Stepping on from there, you've moved into doing cover design work – having designed the covers for the Inklings Press books so far. Three of those are under your belt now – what have you learned as you've been making that move into being a cover designer?
That cover design is 30% inspiration and 70% hard, structured work. Most people think that cover design is easy: you just get an idea and put it together and voilá, a cover is done without regard to certain basic design principles. That’s why you end with horrid covers; mainly on some self-published books whose covers look like cheesy 90s video film covers. No offense, but my designer sensibilities hurt with them, so I apologise if I come across as a snob.
To do a good cover, you need to have a good sense of spatial and editorial composition, good use of colors, be aware of current design tendencies, know the content of the book so it can portray it as accurately and respectful as possible. A cover should hook the reader long enough so they can read the blurbs on the back and then give it a chance.
Knowing how to use the basic software, such as Photoshop, is essential as well, especially when you are editing an image.
But there is a rule that applies to any design, including cover design that anyone wanting to enter the field should remember: Keep It Simple, Stupid. The more elements you add, the more garish and cheap will look. And that is a killer for your book hopes.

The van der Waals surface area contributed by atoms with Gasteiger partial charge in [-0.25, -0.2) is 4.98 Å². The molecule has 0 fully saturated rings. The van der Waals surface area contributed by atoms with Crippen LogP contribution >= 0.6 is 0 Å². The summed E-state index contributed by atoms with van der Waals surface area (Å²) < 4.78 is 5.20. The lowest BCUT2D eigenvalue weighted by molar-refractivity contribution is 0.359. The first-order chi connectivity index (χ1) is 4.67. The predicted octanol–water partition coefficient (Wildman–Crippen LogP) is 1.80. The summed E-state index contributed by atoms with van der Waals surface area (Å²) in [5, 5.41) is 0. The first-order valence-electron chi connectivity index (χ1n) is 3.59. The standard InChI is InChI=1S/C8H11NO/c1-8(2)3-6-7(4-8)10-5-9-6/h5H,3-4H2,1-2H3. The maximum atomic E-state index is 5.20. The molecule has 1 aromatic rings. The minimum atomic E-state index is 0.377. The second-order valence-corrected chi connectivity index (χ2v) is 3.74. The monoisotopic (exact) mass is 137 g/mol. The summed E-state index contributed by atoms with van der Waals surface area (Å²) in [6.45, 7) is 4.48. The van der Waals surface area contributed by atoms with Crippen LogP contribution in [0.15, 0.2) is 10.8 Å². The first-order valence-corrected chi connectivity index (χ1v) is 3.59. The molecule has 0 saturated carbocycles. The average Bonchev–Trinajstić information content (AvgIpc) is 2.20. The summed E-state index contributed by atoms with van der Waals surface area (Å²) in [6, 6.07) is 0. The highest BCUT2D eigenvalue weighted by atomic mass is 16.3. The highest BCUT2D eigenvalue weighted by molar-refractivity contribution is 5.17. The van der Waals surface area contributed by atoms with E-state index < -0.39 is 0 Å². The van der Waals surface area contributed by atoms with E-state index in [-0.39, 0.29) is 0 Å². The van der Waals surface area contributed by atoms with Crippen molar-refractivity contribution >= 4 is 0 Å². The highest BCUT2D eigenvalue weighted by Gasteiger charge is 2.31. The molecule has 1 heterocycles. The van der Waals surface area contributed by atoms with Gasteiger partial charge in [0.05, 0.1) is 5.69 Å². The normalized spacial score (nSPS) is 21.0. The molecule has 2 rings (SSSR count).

Do you have a favourite of the three covers? I'll confess I like Tales From The Mists most of the three, with the merging of the face with the trees, think it's very sinister. If you do have a favourite, what makes it stand out to you?
You are making me choose between my children, you monster. I think Tales of the Universe is my favorite right now because it looks like a good cover should look and gives you a decent idea of the content inside the book. It’s clear and allows reading the name of the authors and the image is just inspiring. Just a side note, as I saw that mentioned on some reviews: I did not draw the art used in the cover (I’m a lousy illustrator, as Herc’s portrait shows). I got the image from a website that offers free for commercial use images and as such is a Creative Commons object. I don’t like to claim work that is not mine. I did design the layout and aesthetical composition of the cover.
Are you planning to branch out and do more cover design work?
It wasn’t on my original plans but sure, it’s being considered. It allows me to stretch my designer's muscles (albeit I’m a product designer, I like graphic design as well and have taken courses on the subject. And my wife, a graphic designer with editorial and publishing background, keeps teaching me how to do it). I do it for the art, man.
Does this kind of work vary substantially from the sustainable design work – do you exercise different creative muscles?
The core muscles are the same, creativity, design layout work and inspiration. However the external muscles vary. With cover design, I get to explore my aesthetical sensibilities and experiment, it offers me more freedom. My work on sustainable design tends to be more academic and thus a tad rigid in terms of methodology and results showcasing.
You also have your eyes set on game design, I understand – what's your gaming background?